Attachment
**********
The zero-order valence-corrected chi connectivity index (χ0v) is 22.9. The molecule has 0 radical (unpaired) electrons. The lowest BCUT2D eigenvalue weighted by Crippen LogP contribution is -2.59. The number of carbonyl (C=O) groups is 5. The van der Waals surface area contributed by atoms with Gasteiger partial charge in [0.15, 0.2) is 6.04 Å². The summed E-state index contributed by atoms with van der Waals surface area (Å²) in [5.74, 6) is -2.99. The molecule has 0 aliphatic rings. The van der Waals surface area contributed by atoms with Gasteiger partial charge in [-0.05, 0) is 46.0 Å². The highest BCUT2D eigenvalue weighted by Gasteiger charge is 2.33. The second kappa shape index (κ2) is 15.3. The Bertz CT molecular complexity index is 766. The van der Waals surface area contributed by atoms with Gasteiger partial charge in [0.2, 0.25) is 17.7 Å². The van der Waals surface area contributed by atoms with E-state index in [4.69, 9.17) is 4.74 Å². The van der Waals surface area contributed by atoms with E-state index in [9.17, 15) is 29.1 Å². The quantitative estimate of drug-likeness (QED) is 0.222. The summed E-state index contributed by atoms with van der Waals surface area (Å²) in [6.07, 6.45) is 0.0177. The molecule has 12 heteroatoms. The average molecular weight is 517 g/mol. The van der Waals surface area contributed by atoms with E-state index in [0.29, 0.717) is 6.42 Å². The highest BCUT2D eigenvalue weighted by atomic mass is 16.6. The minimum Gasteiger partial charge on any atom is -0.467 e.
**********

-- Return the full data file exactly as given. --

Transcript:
The zero-order valence-corrected chi connectivity index (χ0v) is 22.9. The molecule has 0 radical (unpaired) electrons. The lowest BCUT2D eigenvalue weighted by Crippen LogP contribution is -2.59. The number of carbonyl (C=O) groups is 5. The van der Waals surface area contributed by atoms with Gasteiger partial charge in [0.15, 0.2) is 6.04 Å². The summed E-state index contributed by atoms with van der Waals surface area (Å²) in [5.74, 6) is -2.99. The molecule has 0 aliphatic rings. The van der Waals surface area contributed by atoms with Gasteiger partial charge in [-0.05, 0) is 46.0 Å². The highest BCUT2D eigenvalue weighted by Gasteiger charge is 2.33. The second kappa shape index (κ2) is 15.3. The Bertz CT molecular complexity index is 766. The van der Waals surface area contributed by atoms with Gasteiger partial charge in [0.2, 0.25) is 17.7 Å². The van der Waals surface area contributed by atoms with E-state index in [4.69, 9.17) is 4.74 Å². The van der Waals surface area contributed by atoms with E-state index in [9.17, 15) is 29.1 Å². The quantitative estimate of drug-likeness (QED) is 0.222. The summed E-state index contributed by atoms with van der Waals surface area (Å²) in [6.07, 6.45) is 0.0177. The molecule has 12 heteroatoms. The average molecular weight is 517 g/mol. The van der Waals surface area contributed by atoms with E-state index in [0.29, 0.717) is 6.42 Å². The highest BCUT2D eigenvalue weighted by atomic mass is 16.6. The minimum Gasteiger partial charge on any atom is -0.467 e.